She had passed away in a nursing home on Saturday 8 June a few weeks after her 92ndbirthday. Lily was my last aunt or uncle. Well, there were only three to begin with.
Yesterday the 20th, we drove the 177 miles to Bury leaving at six in the morning getting to the funeral director’s just in time to be second car following the hearse. Through the busy streets of Bury the route took us past Uncle Jack’s old house in Bell lane and a few seconds later past Lily’s in Bond Street, in which she had lived the last 40 years of her life. (Both these houses are owned by the council.) At one point as passed, a man walking a dog crossed himself. Our gentle procession left Bury for Radcliffe – broken only by having to give way to the siren and flashing of a fire engine – to get us to the crematorium and some fifty other mourners, including my sister and cousin. Since she was a lifelong non-practising Catholic it was a non-denominational service led by a beautifully-spoken Scottish humanist celebrant, who read out the eulogy written by Lily’s close friend, a local Conservative councillor (but I don’t hold that against her). The Lord’s Prayer did manage to get in somewhere. I also said a few nervous words ‘representing the Yates’ and declaimed Henley’s ‘Invictus’ as typical of Lily’s own indominable persona; I had read the same poem at Dad’s funeral.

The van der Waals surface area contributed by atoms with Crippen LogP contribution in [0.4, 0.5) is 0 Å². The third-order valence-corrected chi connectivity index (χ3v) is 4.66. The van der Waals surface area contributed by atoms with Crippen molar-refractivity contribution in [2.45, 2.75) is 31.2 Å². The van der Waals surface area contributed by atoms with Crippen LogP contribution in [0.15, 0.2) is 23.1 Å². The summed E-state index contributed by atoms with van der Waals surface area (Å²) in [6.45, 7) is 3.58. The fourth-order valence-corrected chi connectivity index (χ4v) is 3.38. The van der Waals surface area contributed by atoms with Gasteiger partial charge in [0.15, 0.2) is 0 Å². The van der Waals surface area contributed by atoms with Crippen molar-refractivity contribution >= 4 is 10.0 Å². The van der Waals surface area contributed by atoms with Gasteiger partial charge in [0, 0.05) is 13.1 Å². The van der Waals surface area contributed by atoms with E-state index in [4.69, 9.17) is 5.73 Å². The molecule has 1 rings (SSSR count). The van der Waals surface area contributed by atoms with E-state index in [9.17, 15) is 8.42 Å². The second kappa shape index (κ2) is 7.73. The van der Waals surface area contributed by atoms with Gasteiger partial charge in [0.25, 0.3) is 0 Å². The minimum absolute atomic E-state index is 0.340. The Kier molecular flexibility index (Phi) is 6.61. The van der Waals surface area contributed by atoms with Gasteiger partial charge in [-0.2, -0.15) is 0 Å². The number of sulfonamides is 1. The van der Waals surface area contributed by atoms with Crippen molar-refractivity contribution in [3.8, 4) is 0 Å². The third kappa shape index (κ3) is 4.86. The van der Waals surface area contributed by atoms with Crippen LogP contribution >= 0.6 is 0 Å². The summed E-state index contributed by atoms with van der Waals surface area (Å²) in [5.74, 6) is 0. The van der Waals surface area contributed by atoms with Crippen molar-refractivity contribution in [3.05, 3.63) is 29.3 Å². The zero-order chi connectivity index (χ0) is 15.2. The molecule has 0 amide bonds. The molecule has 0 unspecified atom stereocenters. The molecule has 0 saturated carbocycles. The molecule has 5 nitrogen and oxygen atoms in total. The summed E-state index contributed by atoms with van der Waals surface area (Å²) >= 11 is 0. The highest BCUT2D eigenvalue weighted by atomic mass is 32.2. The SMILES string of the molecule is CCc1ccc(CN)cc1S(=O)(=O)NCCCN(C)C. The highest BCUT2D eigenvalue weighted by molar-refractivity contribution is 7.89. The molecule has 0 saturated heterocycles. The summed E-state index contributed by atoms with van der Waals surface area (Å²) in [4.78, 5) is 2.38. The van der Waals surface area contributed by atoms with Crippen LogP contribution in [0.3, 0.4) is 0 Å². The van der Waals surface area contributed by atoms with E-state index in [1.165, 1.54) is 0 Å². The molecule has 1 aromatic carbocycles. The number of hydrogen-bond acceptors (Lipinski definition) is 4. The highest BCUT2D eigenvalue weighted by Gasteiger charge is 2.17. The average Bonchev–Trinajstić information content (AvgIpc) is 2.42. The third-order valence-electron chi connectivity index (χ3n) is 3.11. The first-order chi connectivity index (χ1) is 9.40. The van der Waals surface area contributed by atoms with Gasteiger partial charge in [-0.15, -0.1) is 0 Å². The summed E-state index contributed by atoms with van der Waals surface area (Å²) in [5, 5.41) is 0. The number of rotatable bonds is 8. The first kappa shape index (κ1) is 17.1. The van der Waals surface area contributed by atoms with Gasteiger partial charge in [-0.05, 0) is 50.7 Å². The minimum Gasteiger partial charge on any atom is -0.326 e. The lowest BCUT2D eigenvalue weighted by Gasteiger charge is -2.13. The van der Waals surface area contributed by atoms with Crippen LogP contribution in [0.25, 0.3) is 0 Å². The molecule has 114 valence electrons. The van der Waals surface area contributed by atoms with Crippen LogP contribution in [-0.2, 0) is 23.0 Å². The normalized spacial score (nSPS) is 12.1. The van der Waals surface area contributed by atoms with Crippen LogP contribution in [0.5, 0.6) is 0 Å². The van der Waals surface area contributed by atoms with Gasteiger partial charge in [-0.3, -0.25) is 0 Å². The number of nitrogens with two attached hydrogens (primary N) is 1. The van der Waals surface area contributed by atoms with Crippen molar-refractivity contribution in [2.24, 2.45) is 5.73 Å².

What you have to know about her is that despite her mother dying when she was a child, her first husband in 1948 a bad lot, her second man (Uncle Jack) no better, never having owned her own house, occupation barrow girl, predeceased by son Christopher with schizophrenia so bad that he had been in a secure unit for it when he died age 53, despite all that she was an energetic leading light in charitable movements for the mentally ill and their carers. For this she was awarded the MBE in 2007 and one of the highlights of my life was being with Lily at Buckingham Palace when the Queen pinned the gong on her. Lily lit up any room she entered; she was one of the loveliest human beings I have known, and I loved calling her ‘aunty’.
Afterwards, at Elton Liberal Club’s Sinatra bar (how she loved Frank!) we handful of cousin-survivors from Mum and Dad’s marriage gathered. There were never cousins on Mum’s side but from Dad’s only sister came Joanne who lives and works in Melbourne, and Melanie, sisters of John who died two years ago, age 48. So, aside from a couple of spouses (no disrespect) there were three of us present, in age order: Chris, Amanda and Melanie. Thin pickings when you compare with other families.
(Our day had not finished. On getting back in the late afternoon, I received am email from a good friend to say that his 44-year-old-son had that morning been killed in a car accident. Grief upon grief.)